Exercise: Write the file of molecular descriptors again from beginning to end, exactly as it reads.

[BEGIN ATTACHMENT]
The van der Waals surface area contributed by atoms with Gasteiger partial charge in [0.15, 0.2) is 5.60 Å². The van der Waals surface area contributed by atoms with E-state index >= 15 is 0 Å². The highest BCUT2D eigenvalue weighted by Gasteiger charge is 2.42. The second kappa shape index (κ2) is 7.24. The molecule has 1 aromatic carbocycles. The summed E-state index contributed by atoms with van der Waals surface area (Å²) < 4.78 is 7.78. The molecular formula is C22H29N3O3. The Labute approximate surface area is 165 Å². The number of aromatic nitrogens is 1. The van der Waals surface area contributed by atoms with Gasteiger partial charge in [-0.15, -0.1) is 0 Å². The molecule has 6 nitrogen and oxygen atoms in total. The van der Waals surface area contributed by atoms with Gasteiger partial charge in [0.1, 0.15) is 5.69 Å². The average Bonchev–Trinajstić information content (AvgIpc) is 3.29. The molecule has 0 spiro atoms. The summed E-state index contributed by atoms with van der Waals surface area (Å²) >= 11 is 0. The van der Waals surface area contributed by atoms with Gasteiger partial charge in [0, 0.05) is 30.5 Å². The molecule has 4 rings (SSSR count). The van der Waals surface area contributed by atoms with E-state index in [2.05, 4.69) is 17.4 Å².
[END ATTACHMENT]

The van der Waals surface area contributed by atoms with Gasteiger partial charge in [0.15, 0.2) is 5.60 Å². The van der Waals surface area contributed by atoms with E-state index >= 15 is 0 Å². The highest BCUT2D eigenvalue weighted by Gasteiger charge is 2.42. The second kappa shape index (κ2) is 7.24. The molecule has 1 aromatic carbocycles. The summed E-state index contributed by atoms with van der Waals surface area (Å²) < 4.78 is 7.78. The molecular formula is C22H29N3O3. The Labute approximate surface area is 165 Å². The number of aromatic nitrogens is 1. The van der Waals surface area contributed by atoms with Gasteiger partial charge in [-0.15, -0.1) is 0 Å². The molecule has 6 nitrogen and oxygen atoms in total. The van der Waals surface area contributed by atoms with Gasteiger partial charge in [0.1, 0.15) is 5.69 Å². The average Bonchev–Trinajstić information content (AvgIpc) is 3.29. The molecule has 0 spiro atoms. The summed E-state index contributed by atoms with van der Waals surface area (Å²) >= 11 is 0. The van der Waals surface area contributed by atoms with Gasteiger partial charge in [0, 0.05) is 30.5 Å². The molecule has 4 rings (SSSR count). The van der Waals surface area contributed by atoms with E-state index in [2.05, 4.69) is 17.4 Å².